Worried parents and children took to the streets last week outraged that the lollipop ladies and men who protect their children outside schools could be axed by the cash-strapped council.
Pupils and parents voiced their fears after it emerged the school crossing service, which costs Wandsworth Council £200,000 a year, was under threat.
It is consulting primary schools about them taking over the cost of the service, with the council proposing that it retains responsibility for training, uniforms and equipment.
Fircroft Primary School, in Tooting, has launched a Save Our Lollipop People campaign on its website and parents of youngsters at Honeywell Junior School and Belleville Primary School, both in Battersea, have begun collecting signatures on petitions.
A spokesman for the council, which has written to the 45 schools that benefit from the borough's 37 paid patrollers, stressed no decisions have been made - but parents are angry the cuts are even being considered.
Last year 1,620 youngsters under 15 were seriously injured and 26 died on Britain’s roads according to Government statistics and they fear their children could themselves become statistics if help crossing roads is withdrawn.
Landy Slattery, a parent at Fircroft, said: "The fact that so many turned up in the pouring rain to show support for our lollipop people is indicative of the heartbreak and outrage felt by all the parents of Fircroft School.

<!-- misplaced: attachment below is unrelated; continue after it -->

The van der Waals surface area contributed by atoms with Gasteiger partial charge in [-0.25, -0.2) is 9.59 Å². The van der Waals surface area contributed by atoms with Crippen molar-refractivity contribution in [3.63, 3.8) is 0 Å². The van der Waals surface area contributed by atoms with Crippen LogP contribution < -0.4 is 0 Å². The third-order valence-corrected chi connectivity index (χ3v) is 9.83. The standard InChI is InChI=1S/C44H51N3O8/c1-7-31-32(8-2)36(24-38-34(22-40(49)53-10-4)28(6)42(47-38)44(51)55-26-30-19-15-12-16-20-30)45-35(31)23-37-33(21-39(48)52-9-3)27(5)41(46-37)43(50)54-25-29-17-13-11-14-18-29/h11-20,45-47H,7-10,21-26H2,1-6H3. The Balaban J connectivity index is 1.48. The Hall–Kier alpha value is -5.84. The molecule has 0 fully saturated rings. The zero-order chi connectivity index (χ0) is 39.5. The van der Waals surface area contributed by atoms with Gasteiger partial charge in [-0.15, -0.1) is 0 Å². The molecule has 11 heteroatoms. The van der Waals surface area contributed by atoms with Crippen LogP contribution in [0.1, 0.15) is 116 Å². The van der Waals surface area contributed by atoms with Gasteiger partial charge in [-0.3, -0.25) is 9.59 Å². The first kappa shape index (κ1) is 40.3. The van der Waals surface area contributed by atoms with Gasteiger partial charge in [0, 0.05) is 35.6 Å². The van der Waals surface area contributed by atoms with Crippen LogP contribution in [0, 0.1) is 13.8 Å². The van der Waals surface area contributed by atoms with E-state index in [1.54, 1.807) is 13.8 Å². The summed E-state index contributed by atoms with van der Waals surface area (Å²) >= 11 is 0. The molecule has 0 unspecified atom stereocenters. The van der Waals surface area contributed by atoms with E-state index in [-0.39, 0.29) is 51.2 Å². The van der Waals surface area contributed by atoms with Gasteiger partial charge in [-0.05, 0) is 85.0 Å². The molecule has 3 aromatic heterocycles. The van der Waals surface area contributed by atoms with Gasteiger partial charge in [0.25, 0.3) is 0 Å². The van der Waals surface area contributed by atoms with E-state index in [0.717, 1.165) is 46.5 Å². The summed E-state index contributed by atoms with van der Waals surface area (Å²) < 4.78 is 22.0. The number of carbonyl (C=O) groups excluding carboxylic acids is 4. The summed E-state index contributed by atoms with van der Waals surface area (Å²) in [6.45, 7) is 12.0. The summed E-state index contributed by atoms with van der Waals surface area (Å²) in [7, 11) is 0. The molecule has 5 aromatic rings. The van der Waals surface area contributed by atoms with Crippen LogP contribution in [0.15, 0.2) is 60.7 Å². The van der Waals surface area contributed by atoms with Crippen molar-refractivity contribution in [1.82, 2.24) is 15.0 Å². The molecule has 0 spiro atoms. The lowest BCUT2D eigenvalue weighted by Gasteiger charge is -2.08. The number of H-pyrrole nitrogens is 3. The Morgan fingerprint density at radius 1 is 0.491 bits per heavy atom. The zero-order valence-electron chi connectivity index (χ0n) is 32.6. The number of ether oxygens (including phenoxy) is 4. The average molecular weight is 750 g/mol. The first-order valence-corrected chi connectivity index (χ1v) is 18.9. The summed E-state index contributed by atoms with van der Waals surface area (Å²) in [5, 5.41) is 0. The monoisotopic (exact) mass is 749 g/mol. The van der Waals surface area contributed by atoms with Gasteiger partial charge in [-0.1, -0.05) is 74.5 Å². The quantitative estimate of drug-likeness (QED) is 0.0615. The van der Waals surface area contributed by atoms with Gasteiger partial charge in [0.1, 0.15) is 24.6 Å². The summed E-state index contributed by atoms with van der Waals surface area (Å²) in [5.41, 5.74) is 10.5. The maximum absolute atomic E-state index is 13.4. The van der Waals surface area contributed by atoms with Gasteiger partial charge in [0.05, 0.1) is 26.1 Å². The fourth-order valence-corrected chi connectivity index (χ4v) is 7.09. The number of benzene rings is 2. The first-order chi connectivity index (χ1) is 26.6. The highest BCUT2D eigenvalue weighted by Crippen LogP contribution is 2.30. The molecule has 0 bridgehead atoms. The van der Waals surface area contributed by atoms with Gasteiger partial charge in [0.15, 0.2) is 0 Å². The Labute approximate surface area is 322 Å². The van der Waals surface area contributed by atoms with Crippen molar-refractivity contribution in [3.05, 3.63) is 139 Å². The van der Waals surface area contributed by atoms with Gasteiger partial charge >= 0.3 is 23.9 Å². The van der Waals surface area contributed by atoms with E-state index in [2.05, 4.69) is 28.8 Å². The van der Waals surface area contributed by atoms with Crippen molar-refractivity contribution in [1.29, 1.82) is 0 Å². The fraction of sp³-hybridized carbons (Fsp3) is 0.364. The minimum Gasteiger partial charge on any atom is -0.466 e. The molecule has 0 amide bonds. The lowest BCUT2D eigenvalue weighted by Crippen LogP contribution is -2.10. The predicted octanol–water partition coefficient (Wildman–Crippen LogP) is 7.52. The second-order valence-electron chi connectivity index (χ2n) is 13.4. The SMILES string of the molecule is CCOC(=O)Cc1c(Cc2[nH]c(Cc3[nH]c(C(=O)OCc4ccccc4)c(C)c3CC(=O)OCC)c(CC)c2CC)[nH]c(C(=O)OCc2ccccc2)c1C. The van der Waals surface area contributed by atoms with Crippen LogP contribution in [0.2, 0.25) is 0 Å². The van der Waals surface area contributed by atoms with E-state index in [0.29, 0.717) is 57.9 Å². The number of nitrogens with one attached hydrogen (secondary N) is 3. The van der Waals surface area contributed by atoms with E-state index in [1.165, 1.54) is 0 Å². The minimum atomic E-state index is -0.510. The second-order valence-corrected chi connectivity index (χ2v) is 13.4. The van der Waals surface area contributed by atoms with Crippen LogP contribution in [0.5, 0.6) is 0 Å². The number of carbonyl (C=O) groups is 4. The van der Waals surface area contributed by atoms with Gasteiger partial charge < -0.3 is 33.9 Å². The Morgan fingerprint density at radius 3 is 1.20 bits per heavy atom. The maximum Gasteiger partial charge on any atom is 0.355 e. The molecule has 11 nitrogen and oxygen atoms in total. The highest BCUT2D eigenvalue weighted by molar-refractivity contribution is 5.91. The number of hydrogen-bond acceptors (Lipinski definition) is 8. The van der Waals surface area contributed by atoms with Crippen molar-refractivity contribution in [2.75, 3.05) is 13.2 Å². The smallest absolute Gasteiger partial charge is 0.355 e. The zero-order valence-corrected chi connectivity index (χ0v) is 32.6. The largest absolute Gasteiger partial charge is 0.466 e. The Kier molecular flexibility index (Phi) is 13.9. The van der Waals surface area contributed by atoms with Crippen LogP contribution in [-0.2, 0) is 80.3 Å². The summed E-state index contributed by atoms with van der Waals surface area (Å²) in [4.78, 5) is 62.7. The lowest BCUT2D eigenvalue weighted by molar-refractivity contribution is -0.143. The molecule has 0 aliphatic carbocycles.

"These crossings are too dangerous to be left unmanned in the mornings. The council needs to listen to us and not wait for a dreadful accident to a child before reconsidering their decision.
"Technically this issue is still in review and we dearly hope that the council will agree to fund this precious and necessary service. What sort of a society do we live in if the safety of our children can be put at risk to save a small amount of money?"
Other parents at the Tooting primary said the school crossing staff were well-loved by their children, claiming "there will be loads of accidents" if the service goes.
Tooting MP Sadiq Khan added: "Government cuts mean our schools simply cannot afford to pay for them if the council cuts their budget.
"Road safety for our children should be one of the main priorities of our council. By taking away our lollipop ladies and men they are putting local children's safety at risk."
The lollipop ladies and men have been warned not to speak to the press while the decision-making process continues.
A council spokesman said: "Nothing at all has been decided and nothing will be until we have concluded our ongoing discussions with teachers and governing bodies.
"Thirty per cent of schools who currently have a patroller have already stated that they would be willing to take over the cost of providing this service and discussions are continuing with the others.
"We are also working closely with schools to try and encourage parents and staff to take over these duties and for these we will provide all the necessary training, uniforms and equipment."